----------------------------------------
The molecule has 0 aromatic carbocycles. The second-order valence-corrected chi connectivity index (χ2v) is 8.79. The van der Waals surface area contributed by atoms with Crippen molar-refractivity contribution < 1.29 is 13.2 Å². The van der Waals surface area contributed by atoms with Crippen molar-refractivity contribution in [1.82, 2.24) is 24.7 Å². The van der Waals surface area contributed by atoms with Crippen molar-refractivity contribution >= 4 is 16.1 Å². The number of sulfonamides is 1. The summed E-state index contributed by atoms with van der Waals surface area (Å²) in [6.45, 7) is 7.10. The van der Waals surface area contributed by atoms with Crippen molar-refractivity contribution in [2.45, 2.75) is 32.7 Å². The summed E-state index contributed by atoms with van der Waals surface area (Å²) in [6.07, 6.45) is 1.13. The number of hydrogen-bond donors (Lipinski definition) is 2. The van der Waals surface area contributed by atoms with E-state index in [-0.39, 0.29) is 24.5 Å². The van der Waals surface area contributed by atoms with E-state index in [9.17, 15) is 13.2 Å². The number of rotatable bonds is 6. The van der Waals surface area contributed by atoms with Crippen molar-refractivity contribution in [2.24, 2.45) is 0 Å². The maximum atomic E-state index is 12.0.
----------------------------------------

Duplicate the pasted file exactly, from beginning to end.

The molecule has 0 aromatic carbocycles. The second-order valence-corrected chi connectivity index (χ2v) is 8.79. The van der Waals surface area contributed by atoms with Crippen molar-refractivity contribution < 1.29 is 13.2 Å². The van der Waals surface area contributed by atoms with Crippen molar-refractivity contribution in [1.82, 2.24) is 24.7 Å². The van der Waals surface area contributed by atoms with Crippen molar-refractivity contribution >= 4 is 16.1 Å². The number of sulfonamides is 1. The summed E-state index contributed by atoms with van der Waals surface area (Å²) in [6.45, 7) is 7.10. The van der Waals surface area contributed by atoms with Crippen molar-refractivity contribution in [2.45, 2.75) is 32.7 Å². The summed E-state index contributed by atoms with van der Waals surface area (Å²) in [6.07, 6.45) is 1.13. The number of hydrogen-bond donors (Lipinski definition) is 2. The van der Waals surface area contributed by atoms with E-state index in [-0.39, 0.29) is 24.5 Å². The van der Waals surface area contributed by atoms with E-state index in [9.17, 15) is 13.2 Å². The number of rotatable bonds is 6. The van der Waals surface area contributed by atoms with Crippen molar-refractivity contribution in [2.24, 2.45) is 0 Å². The maximum atomic E-state index is 12.0.